If lasers are widely adopted, the current paradigm favoring stealth fighters with beyond-visual-range missiles may change as many more missiles are needed to achieve a high probability of kill. This could incentivize more aggressive engagements resulting in within-visual-range dogfights—possibly including laser-based attacks, which would not be easily out-maneuvered, intercepted or decoyed.

LANCE and CHELSEA
The Air Force’s $155-million SHIELD program consists of three components: the LANCE laser developed by Lockheed and the Air Force Research Laboratory, the STRAFE control system devised by Northrop-Grumman, and the Laser Pod Research & Development (LPRD) container under development by Boeing.

Instead of using volatile chemicals like earlier lasers, LANCE employs fiber-optic cables to merge beams of light together to generate beams with “tens of kilowatts” of power. Its modular design allows power levels to be scaled by removing or adding modules. It is described as especially efficient, able to transform 40 percent of its energy to output.

LANCE still needs to be ruggedized to survive at high altitudes and speeds, and miniaturized to fit in a pod that can prevent thermal buildup from cooking the aircraft and manage the necessary electrical loads. In fact, the latest F-35 Block 4 upgrade program includes upgraded engines that can generate more electricity, likely with direct-energy integration in mind.

In January 2019, the AFRL also issued a notice for a six-month study called Compact High-Energy Laser Subsystem Engineering Assessment (CHELSEA) to “identify most promising technology options to scale laser power by…2024”. The more powerful CHELSEA laser may eventually replace SHIELD and would be more suitable for offensive applications.

Slides from an Air Force PowerPoint presentation obtained by The Drive in 2017 indicates the Air Force would like an internal or “conformal” laser mount—that is, one that hugs the airframe without compromising their aerodynamic and radar-stealth characteristics—for its upcoming sixth-generation fighters. It also indicated plans to integrate enough power management capabilities to support weapons with over 100 KW power for anti-air and -surface targets.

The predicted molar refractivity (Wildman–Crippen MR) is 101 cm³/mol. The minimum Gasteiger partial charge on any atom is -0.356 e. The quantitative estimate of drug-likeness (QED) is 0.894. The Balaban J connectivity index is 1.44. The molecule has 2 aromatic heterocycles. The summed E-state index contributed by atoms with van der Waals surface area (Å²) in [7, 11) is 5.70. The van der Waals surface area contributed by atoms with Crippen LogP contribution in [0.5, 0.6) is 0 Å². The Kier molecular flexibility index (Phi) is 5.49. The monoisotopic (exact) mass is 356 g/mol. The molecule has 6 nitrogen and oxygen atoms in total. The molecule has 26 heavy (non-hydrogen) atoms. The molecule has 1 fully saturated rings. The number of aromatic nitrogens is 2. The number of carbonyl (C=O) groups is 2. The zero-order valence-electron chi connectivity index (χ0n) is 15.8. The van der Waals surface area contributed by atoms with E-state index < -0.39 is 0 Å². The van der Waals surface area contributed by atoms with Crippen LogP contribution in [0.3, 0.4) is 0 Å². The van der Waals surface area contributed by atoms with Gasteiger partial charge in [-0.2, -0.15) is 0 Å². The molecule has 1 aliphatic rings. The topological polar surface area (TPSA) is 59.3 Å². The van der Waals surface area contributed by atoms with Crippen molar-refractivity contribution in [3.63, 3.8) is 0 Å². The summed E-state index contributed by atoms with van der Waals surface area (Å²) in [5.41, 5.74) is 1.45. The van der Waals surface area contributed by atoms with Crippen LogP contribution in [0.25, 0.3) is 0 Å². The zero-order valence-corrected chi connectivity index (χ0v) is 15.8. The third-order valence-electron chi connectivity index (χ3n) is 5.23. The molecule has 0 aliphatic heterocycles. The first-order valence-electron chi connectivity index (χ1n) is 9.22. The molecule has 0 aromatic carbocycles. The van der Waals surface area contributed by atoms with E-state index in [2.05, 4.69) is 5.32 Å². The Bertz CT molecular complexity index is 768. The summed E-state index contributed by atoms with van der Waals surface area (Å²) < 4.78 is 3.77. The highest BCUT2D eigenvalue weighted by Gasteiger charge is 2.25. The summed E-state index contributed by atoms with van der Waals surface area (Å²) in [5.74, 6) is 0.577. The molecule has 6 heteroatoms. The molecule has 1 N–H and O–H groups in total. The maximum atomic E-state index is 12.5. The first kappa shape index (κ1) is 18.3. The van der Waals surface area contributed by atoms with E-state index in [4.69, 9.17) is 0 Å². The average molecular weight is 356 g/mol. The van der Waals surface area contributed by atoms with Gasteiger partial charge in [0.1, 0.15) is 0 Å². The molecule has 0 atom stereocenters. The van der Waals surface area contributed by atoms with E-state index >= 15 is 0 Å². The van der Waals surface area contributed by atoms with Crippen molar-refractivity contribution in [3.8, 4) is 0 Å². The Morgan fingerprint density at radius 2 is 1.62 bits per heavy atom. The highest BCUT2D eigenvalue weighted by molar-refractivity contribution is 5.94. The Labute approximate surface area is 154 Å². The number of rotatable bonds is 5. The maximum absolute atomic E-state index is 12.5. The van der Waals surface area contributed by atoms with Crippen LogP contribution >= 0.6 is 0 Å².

A third program involves the development of a laser-armed stealth drone designed to discreetly loiter over a hostile ballistic missile site in order to zap nuclear-tipped missiles during the boost phase.

Earlier in 2010 the Air Force successfully tested a modified 747 jumbo jet armed with a chemical oxygen iodine laser to shoot down two ballistic-missile targets, but the project was subsequently canceled because such an un-stealthy plane would not be survivable in hostile airspace. The concept of using F-35s with directed-energy-weapons for anti-ballistic missile patrols is also being explored, though the idea may be impractical due to the limited loitering ability of the short-ranged stealth fighter.

A stealth drone could address both the need for survivability and long endurance. In the fall of 2018, the Missile Defense Agency handed out contracts ranging from $29-37 million to Lockheed Martin, General Atomics and Boeing to develop a “Low Powered Laser Demonstrator.” The slow-moving drone must be able to transit 1,900 miles to a target location, then orbit the area at up to 63,000 feet high for thirty-six hours before returning to base. It must also have sufficient battery to sustain up to thirty minutes of 140 to 280-kilowatt laser fire.

The United States is not in planning for integration of aerial lasers in the 2020s and 2030s. The Franco-German FCAS and British Tempest stealth fighter programs, and the
Russian MiG-41 interceptor have explicitly claimed in their program materials the conceptual aircraft will be built to support directed-energy weapons (DEWs).

Furthermore, the Japanese F-3 and the Typhoon’s engines will also include a turbo-generator create and manage additional electricity—quite likely to power DEWs.

 

Similar threads


Top